Trump administration imposes sweeping sanctions on Venezuela
By FABIOLA SANCHEZ
and JOSHUA GOODMAN
CARACAS, Venezuela — The Trump administration slapped sweeping financial sanctions on Venezuela on Friday, dramatically ratcheting up tensions between the two countries and making it harder for embattled President Nicolas Maduro to raise badly needed cash to prevent a debt default.
The sanctions, which Trump signed by executive order, prohibit American financial institutions from providing new money to the government or the state oil company, PDVSA. They also restrict the Venezuelan oil giant’s U.S. subsidiary, Citgo, from sending dividends back to Venezuela and ban trading in two bonds the government recently issued to circumvent its increasing isolation from Western financial markets.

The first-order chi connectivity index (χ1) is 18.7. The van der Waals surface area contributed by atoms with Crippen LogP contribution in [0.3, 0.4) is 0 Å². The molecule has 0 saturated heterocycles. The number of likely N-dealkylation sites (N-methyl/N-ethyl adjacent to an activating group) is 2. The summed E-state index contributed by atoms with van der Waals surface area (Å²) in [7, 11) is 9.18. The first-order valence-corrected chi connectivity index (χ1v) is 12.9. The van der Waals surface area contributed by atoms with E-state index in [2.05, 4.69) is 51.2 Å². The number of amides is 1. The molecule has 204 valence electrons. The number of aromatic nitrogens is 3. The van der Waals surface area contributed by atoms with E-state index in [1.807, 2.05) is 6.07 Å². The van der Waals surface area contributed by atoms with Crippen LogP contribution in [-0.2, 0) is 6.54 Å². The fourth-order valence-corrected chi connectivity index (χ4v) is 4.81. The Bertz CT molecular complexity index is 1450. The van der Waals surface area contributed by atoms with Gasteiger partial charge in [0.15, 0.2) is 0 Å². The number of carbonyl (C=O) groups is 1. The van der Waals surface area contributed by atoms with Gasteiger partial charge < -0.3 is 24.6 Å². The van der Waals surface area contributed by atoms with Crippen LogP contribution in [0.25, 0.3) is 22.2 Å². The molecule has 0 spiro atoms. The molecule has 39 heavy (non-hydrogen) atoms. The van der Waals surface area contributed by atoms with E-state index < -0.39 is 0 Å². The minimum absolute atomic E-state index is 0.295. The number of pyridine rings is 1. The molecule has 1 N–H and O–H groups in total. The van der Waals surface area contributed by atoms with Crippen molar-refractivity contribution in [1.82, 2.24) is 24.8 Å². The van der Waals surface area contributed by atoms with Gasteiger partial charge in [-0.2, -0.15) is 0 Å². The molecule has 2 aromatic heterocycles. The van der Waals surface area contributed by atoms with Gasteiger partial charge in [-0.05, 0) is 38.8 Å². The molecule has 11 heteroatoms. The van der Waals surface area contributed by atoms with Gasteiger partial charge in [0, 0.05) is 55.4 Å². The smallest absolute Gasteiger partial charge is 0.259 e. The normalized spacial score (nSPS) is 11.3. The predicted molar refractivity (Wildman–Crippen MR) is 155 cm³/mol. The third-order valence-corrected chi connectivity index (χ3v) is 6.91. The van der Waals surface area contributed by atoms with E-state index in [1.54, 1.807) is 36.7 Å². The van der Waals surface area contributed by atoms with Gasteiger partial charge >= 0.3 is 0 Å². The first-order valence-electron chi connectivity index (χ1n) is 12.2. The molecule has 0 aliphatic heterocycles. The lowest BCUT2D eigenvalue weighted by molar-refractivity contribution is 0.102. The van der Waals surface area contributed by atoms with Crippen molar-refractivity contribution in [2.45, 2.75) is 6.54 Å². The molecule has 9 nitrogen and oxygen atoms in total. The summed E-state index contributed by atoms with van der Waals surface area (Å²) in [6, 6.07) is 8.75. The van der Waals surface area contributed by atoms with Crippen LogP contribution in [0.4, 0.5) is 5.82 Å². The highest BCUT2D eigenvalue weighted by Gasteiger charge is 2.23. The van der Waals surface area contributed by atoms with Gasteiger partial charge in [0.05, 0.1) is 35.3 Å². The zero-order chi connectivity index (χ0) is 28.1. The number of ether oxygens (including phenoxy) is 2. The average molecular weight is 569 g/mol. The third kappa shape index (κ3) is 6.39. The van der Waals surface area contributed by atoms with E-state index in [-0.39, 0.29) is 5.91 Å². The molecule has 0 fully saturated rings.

“Maduro may no longer take advantage of the American financial system to facilitate the wholesale looting of the Venezuelan economy at the expense of the Venezuelan people,” Treasury Secretary Steven Mnuchin said at the White House. “These measures will undermine Maduro’s ability to pay off political cronies, and regime supporters, and increase pressure on the regime to abandon it’s disastrous path.”
The financial sanctions drew quick rebuke from Venezuela’s government, with Foreign Minister Jorge Arreaza calling them the worst aggression against the country in two centuries.
“What do they want — they want to starve the Venezuelan people?” Arreaza told reporters at the United Nations after meeting with Secretary General Antonio Guterres.